Mobility could be the future of training and simulation, suggested Sandy Peavy, chief information officer for the Federal Law Enforcement Training Center within the Department of Homeland Security (DHS). She revealed that her office is putting together a pilot program introducing tablet computers into the training environment, and ideally, she would like trainees to be able to access simulation on the mobile device of their choice. Peavy also reported that the Bureau of Alcohol, Tobacco, Firearms and Explosives is providing special agents with iPhones and experimenting with other devices. “If I’m going to be able to provide just-in-time training, then mobile technology is the key.”

Richard Spires, chief information officer for the Department of Homeland Security, also cited mobility as a key future trend, but he also brought up metadata tagging, saying that it helps to understand the data itself and to establish rules for who sees what information. Metadata tagging is especially important as the department grapples with privacy concerns.

Cyber and Physical Protection are Intrinsically Linked

February 28, 2013
By George I. Seffers

The recently signed executive order on cybersecurity and the presidential directive on critical infrastructure protection are not separate documents. In fact, they are part of the same overall effort to protect the nation, said Rand Beers, undersecretary for the National Protection and Programs Directorate, U.S. Department of Homeland Security. Beers discussed the effort on Thursday at the AFCEA Homeland Security Conference in Washington, D.C.

The two documents are “part and parcel of a whole of government and whole of society concept. The executive order is focused on cybersecurity, but the presidential policy directive takes the cybersecurity element and places it within the broader context of critical infrastructure protection in the sense that cyber and physical critical infrastructure are linked to one another,” Beers said. He added that a cyber attack that shuts down the electric grid could shut off access to water and to communications, which could affect the economy. “I’m not here to suggest cyber Armageddon is about to happen, but we have enough of a warning to understand that concerns about cybersecurity are not being overhyped.”

Beers revealed that the government is working to identify critical cyber nodes within the country, just as it has inventoried physical facilities that make up the nation’s critical infrastructure.

He added that the administration would still like Congress to pass cyber legislation. “We would still very much prefer legislation. We need to incentivize the private sector to take on the needed best practices,” Beers said. He suggested that legislation should include a safe harbor element providing liability protection to those in the private sector who adopt best practices but still suffer outages during a catastrophic event.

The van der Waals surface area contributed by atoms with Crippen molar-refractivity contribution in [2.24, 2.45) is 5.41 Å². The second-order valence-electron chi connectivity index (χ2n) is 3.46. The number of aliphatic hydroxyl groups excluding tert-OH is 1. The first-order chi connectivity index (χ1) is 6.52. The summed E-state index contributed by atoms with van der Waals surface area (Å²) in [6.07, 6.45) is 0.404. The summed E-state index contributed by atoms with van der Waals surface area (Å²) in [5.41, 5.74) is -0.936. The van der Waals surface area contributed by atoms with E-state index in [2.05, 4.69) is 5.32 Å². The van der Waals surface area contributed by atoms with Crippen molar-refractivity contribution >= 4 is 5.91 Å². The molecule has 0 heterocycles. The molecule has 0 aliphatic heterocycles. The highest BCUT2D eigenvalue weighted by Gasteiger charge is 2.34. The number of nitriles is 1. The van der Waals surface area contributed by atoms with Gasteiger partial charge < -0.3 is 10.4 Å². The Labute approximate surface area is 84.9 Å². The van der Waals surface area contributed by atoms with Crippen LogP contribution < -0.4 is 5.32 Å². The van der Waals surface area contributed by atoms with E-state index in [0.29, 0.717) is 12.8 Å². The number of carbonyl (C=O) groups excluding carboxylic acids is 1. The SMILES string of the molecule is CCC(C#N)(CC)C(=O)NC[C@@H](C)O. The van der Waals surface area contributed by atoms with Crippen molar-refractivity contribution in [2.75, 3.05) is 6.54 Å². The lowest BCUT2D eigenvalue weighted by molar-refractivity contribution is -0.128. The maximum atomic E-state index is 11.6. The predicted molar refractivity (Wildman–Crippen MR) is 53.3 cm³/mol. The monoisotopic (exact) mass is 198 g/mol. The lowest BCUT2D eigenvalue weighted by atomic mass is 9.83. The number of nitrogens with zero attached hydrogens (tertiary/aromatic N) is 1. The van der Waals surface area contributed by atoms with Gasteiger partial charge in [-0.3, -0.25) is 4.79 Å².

Intelligence Sharing and Cooperation Enable Homeland Security

February 27, 2013
By George I. Seffers

Homeland Security Conference 2013 Show Daily, Day 2

In the aftermath of the 9/11 terrorist attacks, the military, government and intelligence officials all agreed that federal agencies needed to be more willing and able to share critical data to better connect the dots.

While agencies at all levels—federal state and local—have made progress, officials continue to push for ever greater sharing and cooperation, not just within government but with industry and the general public as well. For example, while the departments of Defense, Justice and Homeland Security can and do now share biometrics data housed in the disparate databases, they continue tweaking technology to improve data sharing even further.

But now, some officials argue for a greater partnership between government and industry in the area of cybersecurity and critical infrastructure protection. A strong relationship with the local power company and willing volunteers can be essential to recovery following a national disaster. Even social media can play a role—tweets from the public can provide essential situational awareness about where fuel, food, electricity and water are available.

Intelligence sharing, interoperability, partnerships, relationships and cooperation were among the most commonly used terms among speakers and panelists during the second day of the AFCEA Homeland Security Conference in Washington, D.C.